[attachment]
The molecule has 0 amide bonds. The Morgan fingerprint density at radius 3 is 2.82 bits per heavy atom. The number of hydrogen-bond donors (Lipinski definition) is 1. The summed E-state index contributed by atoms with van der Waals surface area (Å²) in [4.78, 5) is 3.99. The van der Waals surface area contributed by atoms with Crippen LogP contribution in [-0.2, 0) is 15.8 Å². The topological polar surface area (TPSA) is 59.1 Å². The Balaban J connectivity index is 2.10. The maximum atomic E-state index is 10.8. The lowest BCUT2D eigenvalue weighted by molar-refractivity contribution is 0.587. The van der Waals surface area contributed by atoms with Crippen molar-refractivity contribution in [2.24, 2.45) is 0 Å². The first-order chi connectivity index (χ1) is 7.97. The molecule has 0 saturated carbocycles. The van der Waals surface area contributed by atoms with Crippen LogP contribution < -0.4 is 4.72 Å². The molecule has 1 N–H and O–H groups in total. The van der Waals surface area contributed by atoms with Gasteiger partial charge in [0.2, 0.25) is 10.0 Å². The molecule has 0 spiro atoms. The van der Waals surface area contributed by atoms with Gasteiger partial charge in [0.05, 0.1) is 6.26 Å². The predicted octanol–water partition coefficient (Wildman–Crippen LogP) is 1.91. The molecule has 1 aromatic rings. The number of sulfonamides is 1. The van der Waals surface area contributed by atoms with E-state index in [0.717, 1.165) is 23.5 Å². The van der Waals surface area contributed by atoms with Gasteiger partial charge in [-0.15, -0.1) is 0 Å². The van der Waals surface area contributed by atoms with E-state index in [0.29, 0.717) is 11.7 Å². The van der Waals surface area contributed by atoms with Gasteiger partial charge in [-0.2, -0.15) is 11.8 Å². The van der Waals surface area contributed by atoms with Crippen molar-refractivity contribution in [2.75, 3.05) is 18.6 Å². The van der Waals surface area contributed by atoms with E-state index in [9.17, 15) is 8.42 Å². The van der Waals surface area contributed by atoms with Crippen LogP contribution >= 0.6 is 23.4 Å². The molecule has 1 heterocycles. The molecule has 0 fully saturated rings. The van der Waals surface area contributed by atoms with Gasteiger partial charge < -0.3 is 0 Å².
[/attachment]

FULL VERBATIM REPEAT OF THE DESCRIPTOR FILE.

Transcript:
The molecule has 0 amide bonds. The Morgan fingerprint density at radius 3 is 2.82 bits per heavy atom. The number of hydrogen-bond donors (Lipinski definition) is 1. The summed E-state index contributed by atoms with van der Waals surface area (Å²) in [4.78, 5) is 3.99. The van der Waals surface area contributed by atoms with Crippen LogP contribution in [-0.2, 0) is 15.8 Å². The topological polar surface area (TPSA) is 59.1 Å². The Balaban J connectivity index is 2.10. The maximum atomic E-state index is 10.8. The lowest BCUT2D eigenvalue weighted by molar-refractivity contribution is 0.587. The van der Waals surface area contributed by atoms with Crippen molar-refractivity contribution in [2.24, 2.45) is 0 Å². The first-order chi connectivity index (χ1) is 7.97. The molecule has 0 saturated carbocycles. The van der Waals surface area contributed by atoms with Crippen LogP contribution < -0.4 is 4.72 Å². The molecule has 1 N–H and O–H groups in total. The van der Waals surface area contributed by atoms with Gasteiger partial charge in [0.2, 0.25) is 10.0 Å². The molecule has 0 spiro atoms. The van der Waals surface area contributed by atoms with Gasteiger partial charge in [0.05, 0.1) is 6.26 Å². The predicted octanol–water partition coefficient (Wildman–Crippen LogP) is 1.91. The molecule has 1 aromatic rings. The number of sulfonamides is 1. The van der Waals surface area contributed by atoms with E-state index in [0.717, 1.165) is 23.5 Å². The van der Waals surface area contributed by atoms with Gasteiger partial charge in [-0.15, -0.1) is 0 Å². The van der Waals surface area contributed by atoms with E-state index in [0.29, 0.717) is 11.7 Å². The van der Waals surface area contributed by atoms with Gasteiger partial charge in [-0.2, -0.15) is 11.8 Å². The van der Waals surface area contributed by atoms with Crippen molar-refractivity contribution in [2.75, 3.05) is 18.6 Å². The van der Waals surface area contributed by atoms with E-state index in [9.17, 15) is 8.42 Å². The van der Waals surface area contributed by atoms with Crippen LogP contribution >= 0.6 is 23.4 Å². The molecule has 1 heterocycles. The molecule has 0 fully saturated rings. The van der Waals surface area contributed by atoms with Gasteiger partial charge < -0.3 is 0 Å².